Visions of the past

Grego ( from fall 79 newsletter)


By the time the general meeting  rolls around I’ll have just crept over my 25th birthday. I feel pretty old now but nearly as old as I did on my 21st. That was the one I spent on my first fall contract in beautiful Pierce, Idaho. Another epic thankfully logged into the past. We’ll never let it happen like that again and anyway, we’ve got the bus now.

What was that story?


We headed out the Columbia Gorge, nine of us, al men with seven of us crammed into battered blue Elton, the relic with the flaming red stars on the doors. Stratton used to joke about us being the Red Army waving to the peasants as we rolled by. I kind of liked that idea.


True to form, we started too late and by the time we climbed out of the gorge it was dark. We stopped at a rest area about 40 miles west of Lewiston and I could feel the cold wind moving down out of the north under the clouds scattering over a dark sky. Being a mere youngster, I was foolish enough to ask stupid questions like what was the weather gonna be like and everybody just looked morose and nodded their heads.

The next day dawned bright and clear, a crisp fall day, the sun shining like it could go on forever. But it didn’t.    That afternoon as we hit the hill on the beginning of a nine day contract, it started to rain, the beginning of a week long monsoon. But why should we be worried, after all we hand dingy little pup tents to crawl under, so what if they leaked, and a dandy flapping tarp rigged over our main concession to civilization, a gas stove. It wasn’t the worst logging road I’d ever camped on.


The other concession to civilization was a sputtering bonfire which we kept going for nine long days. Not having a chain saw in those wondrous days, dry wood was hard to come by, but all the smoke made it easier to forget the rain. The only redeeming spirit was the COR, a real working class hero known and deeply loved for such enlightened utterances as …….


“ sure the contract says an 18 inch scalp but I ain’t gonna be no cocksucker about it.”


On my birthday I spent the lunch hour huddled alone in the crummy, reading a biography of Michaelangelo ruefully remembering the predictions of my beloved family that I’d never amount to anything. I wanted to die, but I didn’t. I just got out and planted more trees.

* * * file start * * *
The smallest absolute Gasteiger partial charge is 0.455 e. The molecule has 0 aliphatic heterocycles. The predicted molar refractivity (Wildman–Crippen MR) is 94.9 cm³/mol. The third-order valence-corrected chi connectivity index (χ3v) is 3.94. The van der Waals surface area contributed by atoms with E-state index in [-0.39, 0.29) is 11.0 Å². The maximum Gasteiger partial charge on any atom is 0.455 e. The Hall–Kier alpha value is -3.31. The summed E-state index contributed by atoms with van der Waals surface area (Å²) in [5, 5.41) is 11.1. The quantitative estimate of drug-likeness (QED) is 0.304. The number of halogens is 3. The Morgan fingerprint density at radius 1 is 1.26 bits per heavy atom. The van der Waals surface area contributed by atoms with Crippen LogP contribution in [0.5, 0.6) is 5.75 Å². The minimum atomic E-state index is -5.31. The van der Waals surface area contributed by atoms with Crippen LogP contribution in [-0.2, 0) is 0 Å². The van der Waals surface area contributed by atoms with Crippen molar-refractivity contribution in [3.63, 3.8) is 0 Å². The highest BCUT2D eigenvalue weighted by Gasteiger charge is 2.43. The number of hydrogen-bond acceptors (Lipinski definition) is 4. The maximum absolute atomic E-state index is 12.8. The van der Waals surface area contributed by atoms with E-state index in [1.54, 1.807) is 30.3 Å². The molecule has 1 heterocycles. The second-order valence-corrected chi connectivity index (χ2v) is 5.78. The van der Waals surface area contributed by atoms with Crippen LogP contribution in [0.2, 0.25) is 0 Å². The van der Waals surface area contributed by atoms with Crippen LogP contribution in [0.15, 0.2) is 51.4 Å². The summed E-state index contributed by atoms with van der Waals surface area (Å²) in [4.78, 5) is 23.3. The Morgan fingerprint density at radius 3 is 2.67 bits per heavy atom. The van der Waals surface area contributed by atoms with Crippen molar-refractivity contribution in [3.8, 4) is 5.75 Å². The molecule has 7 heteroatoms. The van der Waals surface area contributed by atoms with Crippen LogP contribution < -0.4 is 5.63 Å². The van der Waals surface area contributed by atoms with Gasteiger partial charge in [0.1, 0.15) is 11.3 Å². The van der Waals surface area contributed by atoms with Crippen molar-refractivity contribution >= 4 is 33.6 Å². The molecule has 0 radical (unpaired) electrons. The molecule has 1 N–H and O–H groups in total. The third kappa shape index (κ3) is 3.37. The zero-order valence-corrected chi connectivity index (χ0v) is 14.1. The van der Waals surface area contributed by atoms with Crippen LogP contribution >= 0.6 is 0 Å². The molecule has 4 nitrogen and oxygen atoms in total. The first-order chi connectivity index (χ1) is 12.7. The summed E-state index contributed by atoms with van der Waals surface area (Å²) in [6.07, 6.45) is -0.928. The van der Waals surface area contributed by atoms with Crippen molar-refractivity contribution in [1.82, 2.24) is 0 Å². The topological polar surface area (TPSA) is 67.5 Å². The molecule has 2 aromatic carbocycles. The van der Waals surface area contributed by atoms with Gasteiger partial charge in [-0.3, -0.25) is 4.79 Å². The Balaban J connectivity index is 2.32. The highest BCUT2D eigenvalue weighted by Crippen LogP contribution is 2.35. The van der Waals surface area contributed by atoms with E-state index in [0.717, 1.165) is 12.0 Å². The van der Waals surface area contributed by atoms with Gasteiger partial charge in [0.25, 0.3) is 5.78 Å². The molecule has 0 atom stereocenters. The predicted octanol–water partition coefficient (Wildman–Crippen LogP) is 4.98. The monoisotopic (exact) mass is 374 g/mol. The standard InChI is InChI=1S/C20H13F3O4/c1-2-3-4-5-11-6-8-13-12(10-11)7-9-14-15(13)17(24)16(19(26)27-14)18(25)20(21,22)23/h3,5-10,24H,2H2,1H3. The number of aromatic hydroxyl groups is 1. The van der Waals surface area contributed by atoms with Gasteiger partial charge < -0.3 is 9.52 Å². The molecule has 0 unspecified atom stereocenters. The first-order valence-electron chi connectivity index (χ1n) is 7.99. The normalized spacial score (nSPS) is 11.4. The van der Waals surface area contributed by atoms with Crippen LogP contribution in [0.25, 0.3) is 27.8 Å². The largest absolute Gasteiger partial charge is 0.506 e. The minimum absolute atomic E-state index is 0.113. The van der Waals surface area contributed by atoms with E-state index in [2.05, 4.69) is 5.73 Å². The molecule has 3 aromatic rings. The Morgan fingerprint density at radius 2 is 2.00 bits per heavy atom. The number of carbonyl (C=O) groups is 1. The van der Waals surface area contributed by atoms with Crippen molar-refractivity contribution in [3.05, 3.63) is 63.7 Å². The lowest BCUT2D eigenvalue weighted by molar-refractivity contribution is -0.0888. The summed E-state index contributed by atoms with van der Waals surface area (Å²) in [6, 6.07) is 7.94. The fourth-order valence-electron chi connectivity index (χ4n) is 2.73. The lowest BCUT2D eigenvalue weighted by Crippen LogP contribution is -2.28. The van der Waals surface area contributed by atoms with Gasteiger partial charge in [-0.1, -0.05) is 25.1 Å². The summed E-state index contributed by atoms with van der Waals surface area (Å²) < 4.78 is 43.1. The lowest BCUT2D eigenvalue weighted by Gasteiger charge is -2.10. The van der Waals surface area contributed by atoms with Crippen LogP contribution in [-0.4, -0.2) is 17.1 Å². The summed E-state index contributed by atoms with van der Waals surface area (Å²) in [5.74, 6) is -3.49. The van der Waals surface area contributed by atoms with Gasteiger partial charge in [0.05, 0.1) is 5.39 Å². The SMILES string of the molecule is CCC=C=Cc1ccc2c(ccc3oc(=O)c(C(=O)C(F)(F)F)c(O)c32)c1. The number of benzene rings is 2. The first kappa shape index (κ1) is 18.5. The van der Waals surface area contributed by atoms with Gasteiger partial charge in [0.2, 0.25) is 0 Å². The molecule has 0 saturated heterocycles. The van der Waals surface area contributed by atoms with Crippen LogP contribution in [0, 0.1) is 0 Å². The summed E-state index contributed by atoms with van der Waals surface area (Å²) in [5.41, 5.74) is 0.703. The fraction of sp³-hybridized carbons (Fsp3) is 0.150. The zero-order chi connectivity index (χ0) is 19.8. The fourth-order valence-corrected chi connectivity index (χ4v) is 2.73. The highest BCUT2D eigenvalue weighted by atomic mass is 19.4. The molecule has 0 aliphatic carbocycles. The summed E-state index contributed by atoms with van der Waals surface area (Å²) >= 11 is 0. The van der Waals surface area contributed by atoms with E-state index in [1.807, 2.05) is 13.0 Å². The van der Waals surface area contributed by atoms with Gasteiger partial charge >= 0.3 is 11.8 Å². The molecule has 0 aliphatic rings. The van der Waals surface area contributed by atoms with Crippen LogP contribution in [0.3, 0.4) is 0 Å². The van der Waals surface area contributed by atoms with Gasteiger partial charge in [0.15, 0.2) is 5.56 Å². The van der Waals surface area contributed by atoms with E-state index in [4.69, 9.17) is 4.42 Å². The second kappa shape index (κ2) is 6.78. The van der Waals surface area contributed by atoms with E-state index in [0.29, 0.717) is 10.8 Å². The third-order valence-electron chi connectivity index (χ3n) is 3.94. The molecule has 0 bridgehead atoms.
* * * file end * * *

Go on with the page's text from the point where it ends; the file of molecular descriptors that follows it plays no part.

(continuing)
That night we cruised the long two hour drive to Pierce to dry out our sleeping bags and get a hot meal. People with their heads screwed on would have cut it at that and gone back to camp but no, the barbarians insisted on staying in this bar til one in the morning.


The story goes that seeing me in the corner with my long dirty pony tail hunched over a book, enraged some of the locals so much, that they wanted to march me right out of there and kick the shit out of me. My comrades claimed to have talked them out of it. I never heard nothing and anyway, it wasn’t me who painted the red stars on the doors. It would have been a fitting way to celebrate my future.


The forces of justice finally dragged those drunken animals out of the bar, it was late, too late, I loathed the prospect of getting up at dawn to face another day in the slash with just three hours of sleep.

The ride back was in pitch darkness, with the rain hammering on the roof, crammed together like sardines. It took hours, I think we got lost but when we got there we couldn’t make it up the last quarter mile of rutted road and had to walk through the inky darkness holding on to each other, stumbling off the road into trees.


Stratton claimed that the bear ran right in front of him, in retrospect, I rather wish it had attacked him, that’s for several reasons but it would have given us a good excuse to leave.


When we got to camp we found that the beloved bruin had come into the food tent, through the top from the cutbank above it, gobbled up most of the granola and slobbered all over the cheese. I had to fogive it for that, pitying the poor thing for living such a rotten sodden existence out there.


About two weeks later we made the great leap and bought the bus, so what if I cost twice as much as we’d thought, so what if the engine turned out to be a piece of shit. It was the beginning of a new era and we’ve never had a bear in the bus yet. All my birthdays since then have been dry.


A lost soul during an unhealthy time in his life.


Pierce, Idaho, October 1975. Younger and thinner.